Sensory Processing and Coping Skills in Children with Sensory Integrative Dysfunction

$15.00

This self-study discusses clinical reasoning for supporting the coping skills of children with sensory processing and integration challenges and utilizes sensory diets as a sample intervention.

Description

Written by: Teresa May-Benson, ScD, OTR/L, FAOTA, Melanie Gomes, OT/s, and Olivia Easterbrooks-Dick, MS, OTR/L

originally published April 10, 2020

Self-Study Articles are scholarly articles on current topics related to sensory integration and sensory processing disorder.

Description: The terms “coping” and “coping skills” are often described in the literature as the way that individuals handle situations in daily life events and stressors. Studies suggest that individuals with sensory processing and integration difficulties struggle with areas related to coping, such as self-regulation and adaptive responses, which impacts their occupational performance. To support improved occupational performance in children with sensory processing challenges professionals must better understand the intricacies of this population’s coping abilities. This self-study details two studies and provides evidence that children with sensory processing and integration difficulties demonstrate lower coping skills than their neurotypical peer counterparts and that deficits in sensory processing relate to limited in coping in this population. This self-study discusses clinical reasoning for supporting the coping skills of children with sensory processing and integration challenges and utilizes sensory diets as a sample intervention.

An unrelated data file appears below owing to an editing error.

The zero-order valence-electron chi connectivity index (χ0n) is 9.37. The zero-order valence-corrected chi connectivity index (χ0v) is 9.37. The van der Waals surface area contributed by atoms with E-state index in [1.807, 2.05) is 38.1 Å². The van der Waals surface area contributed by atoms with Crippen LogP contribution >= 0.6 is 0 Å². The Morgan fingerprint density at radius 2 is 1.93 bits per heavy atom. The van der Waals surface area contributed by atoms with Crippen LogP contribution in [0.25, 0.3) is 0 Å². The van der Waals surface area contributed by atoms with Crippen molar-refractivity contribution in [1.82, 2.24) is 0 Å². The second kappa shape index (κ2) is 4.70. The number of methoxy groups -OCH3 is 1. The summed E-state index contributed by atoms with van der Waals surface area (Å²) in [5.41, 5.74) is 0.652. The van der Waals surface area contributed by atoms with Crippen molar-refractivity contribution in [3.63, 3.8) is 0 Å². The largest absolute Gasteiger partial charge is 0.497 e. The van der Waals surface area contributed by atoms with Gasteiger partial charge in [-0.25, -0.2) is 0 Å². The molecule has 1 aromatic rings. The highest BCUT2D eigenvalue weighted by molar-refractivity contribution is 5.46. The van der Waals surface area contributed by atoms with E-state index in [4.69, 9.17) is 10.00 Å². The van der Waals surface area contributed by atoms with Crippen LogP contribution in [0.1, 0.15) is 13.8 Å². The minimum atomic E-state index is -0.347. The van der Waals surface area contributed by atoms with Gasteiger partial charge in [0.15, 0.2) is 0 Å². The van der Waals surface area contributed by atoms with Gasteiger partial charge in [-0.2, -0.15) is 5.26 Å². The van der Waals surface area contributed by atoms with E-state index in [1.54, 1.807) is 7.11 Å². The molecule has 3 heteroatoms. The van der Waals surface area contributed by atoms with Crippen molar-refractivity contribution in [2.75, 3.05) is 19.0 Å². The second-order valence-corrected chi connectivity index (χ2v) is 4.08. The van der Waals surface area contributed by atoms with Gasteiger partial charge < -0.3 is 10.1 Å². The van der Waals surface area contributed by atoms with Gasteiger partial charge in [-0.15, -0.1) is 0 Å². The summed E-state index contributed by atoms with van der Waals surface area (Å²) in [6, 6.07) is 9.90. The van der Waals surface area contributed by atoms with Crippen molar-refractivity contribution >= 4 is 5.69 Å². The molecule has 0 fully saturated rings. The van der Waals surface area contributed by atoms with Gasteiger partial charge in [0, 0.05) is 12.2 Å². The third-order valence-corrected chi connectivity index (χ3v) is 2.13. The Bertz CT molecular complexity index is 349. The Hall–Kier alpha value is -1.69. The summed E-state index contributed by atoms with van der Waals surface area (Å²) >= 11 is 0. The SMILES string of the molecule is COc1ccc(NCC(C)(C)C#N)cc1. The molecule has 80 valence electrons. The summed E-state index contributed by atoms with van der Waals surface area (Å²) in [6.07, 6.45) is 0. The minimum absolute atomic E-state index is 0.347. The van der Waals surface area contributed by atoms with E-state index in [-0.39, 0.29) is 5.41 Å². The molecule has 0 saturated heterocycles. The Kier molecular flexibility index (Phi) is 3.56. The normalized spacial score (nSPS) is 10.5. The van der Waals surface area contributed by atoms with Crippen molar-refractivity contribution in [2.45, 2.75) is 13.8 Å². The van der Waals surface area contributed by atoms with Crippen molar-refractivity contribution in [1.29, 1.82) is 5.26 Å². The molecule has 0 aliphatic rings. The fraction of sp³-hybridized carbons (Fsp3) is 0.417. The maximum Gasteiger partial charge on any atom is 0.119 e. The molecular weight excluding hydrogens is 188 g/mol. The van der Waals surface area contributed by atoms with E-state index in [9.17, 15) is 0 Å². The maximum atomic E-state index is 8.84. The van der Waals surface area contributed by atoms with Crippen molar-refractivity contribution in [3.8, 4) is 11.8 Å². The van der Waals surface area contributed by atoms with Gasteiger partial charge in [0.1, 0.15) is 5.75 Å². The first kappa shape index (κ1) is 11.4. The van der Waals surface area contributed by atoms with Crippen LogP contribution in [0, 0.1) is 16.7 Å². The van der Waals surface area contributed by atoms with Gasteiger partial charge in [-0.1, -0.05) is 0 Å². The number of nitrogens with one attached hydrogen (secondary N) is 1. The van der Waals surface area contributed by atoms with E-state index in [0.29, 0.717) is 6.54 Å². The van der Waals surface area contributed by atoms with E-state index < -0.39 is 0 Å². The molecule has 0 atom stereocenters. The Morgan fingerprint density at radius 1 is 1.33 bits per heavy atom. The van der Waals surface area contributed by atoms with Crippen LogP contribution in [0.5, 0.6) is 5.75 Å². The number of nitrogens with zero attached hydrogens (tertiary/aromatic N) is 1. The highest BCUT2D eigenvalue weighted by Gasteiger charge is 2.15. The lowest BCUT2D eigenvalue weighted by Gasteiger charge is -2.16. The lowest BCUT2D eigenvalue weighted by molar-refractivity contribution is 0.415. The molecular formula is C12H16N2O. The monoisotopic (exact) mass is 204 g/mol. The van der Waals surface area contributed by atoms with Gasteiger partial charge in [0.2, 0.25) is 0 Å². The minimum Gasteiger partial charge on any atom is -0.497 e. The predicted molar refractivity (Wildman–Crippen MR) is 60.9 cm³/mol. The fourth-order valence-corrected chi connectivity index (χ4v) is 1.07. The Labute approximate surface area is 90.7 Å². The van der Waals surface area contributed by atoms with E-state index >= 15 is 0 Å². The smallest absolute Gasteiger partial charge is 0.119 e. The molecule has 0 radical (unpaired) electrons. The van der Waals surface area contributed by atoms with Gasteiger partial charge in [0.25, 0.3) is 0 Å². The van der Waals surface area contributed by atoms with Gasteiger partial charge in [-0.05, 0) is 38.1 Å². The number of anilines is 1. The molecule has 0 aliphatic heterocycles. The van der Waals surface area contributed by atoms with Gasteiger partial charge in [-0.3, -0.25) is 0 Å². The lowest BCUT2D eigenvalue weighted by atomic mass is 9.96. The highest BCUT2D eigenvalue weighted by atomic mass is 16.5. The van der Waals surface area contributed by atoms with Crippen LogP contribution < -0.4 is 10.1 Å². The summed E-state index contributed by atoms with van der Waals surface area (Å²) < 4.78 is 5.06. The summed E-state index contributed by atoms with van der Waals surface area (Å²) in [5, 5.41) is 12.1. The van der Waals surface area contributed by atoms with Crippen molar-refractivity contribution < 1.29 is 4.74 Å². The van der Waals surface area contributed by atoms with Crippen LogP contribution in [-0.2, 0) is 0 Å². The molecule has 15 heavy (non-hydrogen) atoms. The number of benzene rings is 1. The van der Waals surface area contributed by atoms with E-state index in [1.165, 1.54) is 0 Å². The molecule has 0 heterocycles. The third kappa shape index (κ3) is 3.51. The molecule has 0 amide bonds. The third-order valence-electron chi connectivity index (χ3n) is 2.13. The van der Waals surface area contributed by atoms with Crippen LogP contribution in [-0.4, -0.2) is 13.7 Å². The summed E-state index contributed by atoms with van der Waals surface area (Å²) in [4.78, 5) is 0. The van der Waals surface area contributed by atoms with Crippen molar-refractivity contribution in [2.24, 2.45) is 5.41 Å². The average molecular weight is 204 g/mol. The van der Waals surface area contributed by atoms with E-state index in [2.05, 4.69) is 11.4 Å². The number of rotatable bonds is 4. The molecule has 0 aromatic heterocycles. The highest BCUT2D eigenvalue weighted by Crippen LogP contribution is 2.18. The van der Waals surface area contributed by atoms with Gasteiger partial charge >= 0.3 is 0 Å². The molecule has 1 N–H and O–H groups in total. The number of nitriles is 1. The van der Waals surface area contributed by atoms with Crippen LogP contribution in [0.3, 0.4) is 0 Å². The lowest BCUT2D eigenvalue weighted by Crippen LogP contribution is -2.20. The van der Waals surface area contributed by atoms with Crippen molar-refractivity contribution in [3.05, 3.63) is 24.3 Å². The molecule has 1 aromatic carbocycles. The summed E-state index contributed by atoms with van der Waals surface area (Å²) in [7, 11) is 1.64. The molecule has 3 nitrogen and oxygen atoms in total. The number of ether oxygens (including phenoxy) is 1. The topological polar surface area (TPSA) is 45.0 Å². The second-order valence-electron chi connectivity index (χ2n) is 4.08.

Learning Objectives
By the end of this article readers will be able to:

  1. Define and conceptualize coping as it relates to adaptive responses in children with sensory integrative dysfunction.
  2. Explain the impact sensory integrative dysfunction and lack of coping skills may have on a child’s occupational performance.
  3. Explain how the study’s findings can influence occupational therapy assessment and intervention.

Course Level: Introductory. There are no prerequisites for this course.

Suitable For: Occupational therapists, OT assistants

AOTA
Domain: Areas of Occupation
Process: Intervention

Contact Hours: This course is worth 1.0 contact hours or 0.1 AOTA CEUs.

Completion Requirements: To receive contact hours for this course you must read the article in its entirety, and complete the accompanying assessment.

ADA/Section 504: If you require special accommodations, please contact the Spiral Foundation at admin@thespiralfoundation.org or (617) 969 – 4410 ext. 231.

Continuing Education:

Occupational Therapy Practitioners/ Occupational Therapy Assistants: The Spiral Foundation is an Approved Provider of Continuing Education for occupational therapists and occupational therapy assistants by the American Occupational Therapy Association. The assignment of AOTA CEUs does not imply endorsement of specific course content, products, or clinical procedures by AOTA.

 

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The Spiral Foundation is a 501(c)(3) nonprofit organization, and as such your donation is tax deductible.

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